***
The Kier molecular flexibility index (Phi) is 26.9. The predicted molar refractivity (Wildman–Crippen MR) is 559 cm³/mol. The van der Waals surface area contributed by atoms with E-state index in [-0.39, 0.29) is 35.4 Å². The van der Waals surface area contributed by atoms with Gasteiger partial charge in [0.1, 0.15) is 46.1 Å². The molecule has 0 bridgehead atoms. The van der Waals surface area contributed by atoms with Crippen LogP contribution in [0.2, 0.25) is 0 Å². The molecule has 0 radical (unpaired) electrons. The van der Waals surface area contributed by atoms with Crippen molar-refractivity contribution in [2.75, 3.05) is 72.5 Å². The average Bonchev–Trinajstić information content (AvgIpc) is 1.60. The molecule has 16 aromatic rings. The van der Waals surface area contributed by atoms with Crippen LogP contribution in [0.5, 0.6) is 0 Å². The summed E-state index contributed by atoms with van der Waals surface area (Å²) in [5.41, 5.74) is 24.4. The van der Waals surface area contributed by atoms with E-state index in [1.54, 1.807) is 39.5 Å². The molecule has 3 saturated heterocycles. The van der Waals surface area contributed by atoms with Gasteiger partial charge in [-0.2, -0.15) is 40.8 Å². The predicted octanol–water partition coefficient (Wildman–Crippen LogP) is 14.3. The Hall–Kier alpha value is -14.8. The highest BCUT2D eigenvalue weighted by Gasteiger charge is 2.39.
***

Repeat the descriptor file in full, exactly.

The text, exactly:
The Kier molecular flexibility index (Phi) is 26.9. The predicted molar refractivity (Wildman–Crippen MR) is 559 cm³/mol. The van der Waals surface area contributed by atoms with E-state index in [-0.39, 0.29) is 35.4 Å². The van der Waals surface area contributed by atoms with Gasteiger partial charge in [0.1, 0.15) is 46.1 Å². The molecule has 0 bridgehead atoms. The van der Waals surface area contributed by atoms with Crippen LogP contribution in [0.2, 0.25) is 0 Å². The molecule has 0 radical (unpaired) electrons. The van der Waals surface area contributed by atoms with Crippen molar-refractivity contribution in [2.75, 3.05) is 72.5 Å². The average Bonchev–Trinajstić information content (AvgIpc) is 1.60. The molecule has 16 aromatic rings. The van der Waals surface area contributed by atoms with Crippen LogP contribution in [0.5, 0.6) is 0 Å². The summed E-state index contributed by atoms with van der Waals surface area (Å²) in [5.41, 5.74) is 24.4. The van der Waals surface area contributed by atoms with E-state index in [1.54, 1.807) is 39.5 Å². The molecule has 3 saturated heterocycles. The van der Waals surface area contributed by atoms with Gasteiger partial charge in [-0.2, -0.15) is 40.8 Å². The predicted octanol–water partition coefficient (Wildman–Crippen LogP) is 14.3. The Hall–Kier alpha value is -14.8. The highest BCUT2D eigenvalue weighted by Gasteiger charge is 2.39.